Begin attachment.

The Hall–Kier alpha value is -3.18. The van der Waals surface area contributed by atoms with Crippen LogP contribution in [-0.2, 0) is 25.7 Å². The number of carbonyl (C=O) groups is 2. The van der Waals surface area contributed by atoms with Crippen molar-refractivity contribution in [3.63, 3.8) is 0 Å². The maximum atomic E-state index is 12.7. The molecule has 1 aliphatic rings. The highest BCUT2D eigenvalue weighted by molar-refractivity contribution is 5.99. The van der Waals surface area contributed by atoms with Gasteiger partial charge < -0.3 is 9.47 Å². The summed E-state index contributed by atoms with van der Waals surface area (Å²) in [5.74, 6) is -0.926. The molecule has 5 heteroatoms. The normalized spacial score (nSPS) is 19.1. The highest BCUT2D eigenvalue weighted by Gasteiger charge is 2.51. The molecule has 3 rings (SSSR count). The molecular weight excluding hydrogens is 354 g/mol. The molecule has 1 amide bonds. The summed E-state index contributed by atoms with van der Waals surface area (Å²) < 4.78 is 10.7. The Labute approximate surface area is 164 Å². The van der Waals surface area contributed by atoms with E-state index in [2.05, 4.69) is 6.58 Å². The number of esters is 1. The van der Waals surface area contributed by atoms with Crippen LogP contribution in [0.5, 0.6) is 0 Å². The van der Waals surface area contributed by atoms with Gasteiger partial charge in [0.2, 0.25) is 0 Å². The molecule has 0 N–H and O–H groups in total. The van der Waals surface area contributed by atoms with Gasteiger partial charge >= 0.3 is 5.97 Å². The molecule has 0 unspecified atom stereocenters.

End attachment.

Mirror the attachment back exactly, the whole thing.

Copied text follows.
The Hall–Kier alpha value is -3.18. The van der Waals surface area contributed by atoms with Crippen LogP contribution in [-0.2, 0) is 25.7 Å². The number of carbonyl (C=O) groups is 2. The van der Waals surface area contributed by atoms with Crippen molar-refractivity contribution in [3.63, 3.8) is 0 Å². The maximum atomic E-state index is 12.7. The molecule has 1 aliphatic rings. The highest BCUT2D eigenvalue weighted by molar-refractivity contribution is 5.99. The van der Waals surface area contributed by atoms with Gasteiger partial charge < -0.3 is 9.47 Å². The summed E-state index contributed by atoms with van der Waals surface area (Å²) in [5.74, 6) is -0.926. The molecule has 5 heteroatoms. The normalized spacial score (nSPS) is 19.1. The highest BCUT2D eigenvalue weighted by Gasteiger charge is 2.51. The molecule has 3 rings (SSSR count). The molecular weight excluding hydrogens is 354 g/mol. The molecule has 1 amide bonds. The summed E-state index contributed by atoms with van der Waals surface area (Å²) < 4.78 is 10.7. The Labute approximate surface area is 164 Å². The van der Waals surface area contributed by atoms with E-state index in [2.05, 4.69) is 6.58 Å². The number of esters is 1. The van der Waals surface area contributed by atoms with Crippen LogP contribution in [0.5, 0.6) is 0 Å². The van der Waals surface area contributed by atoms with Gasteiger partial charge in [0.2, 0.25) is 0 Å². The molecule has 0 N–H and O–H groups in total. The van der Waals surface area contributed by atoms with Gasteiger partial charge >= 0.3 is 5.97 Å². The molecule has 0 unspecified atom stereocenters.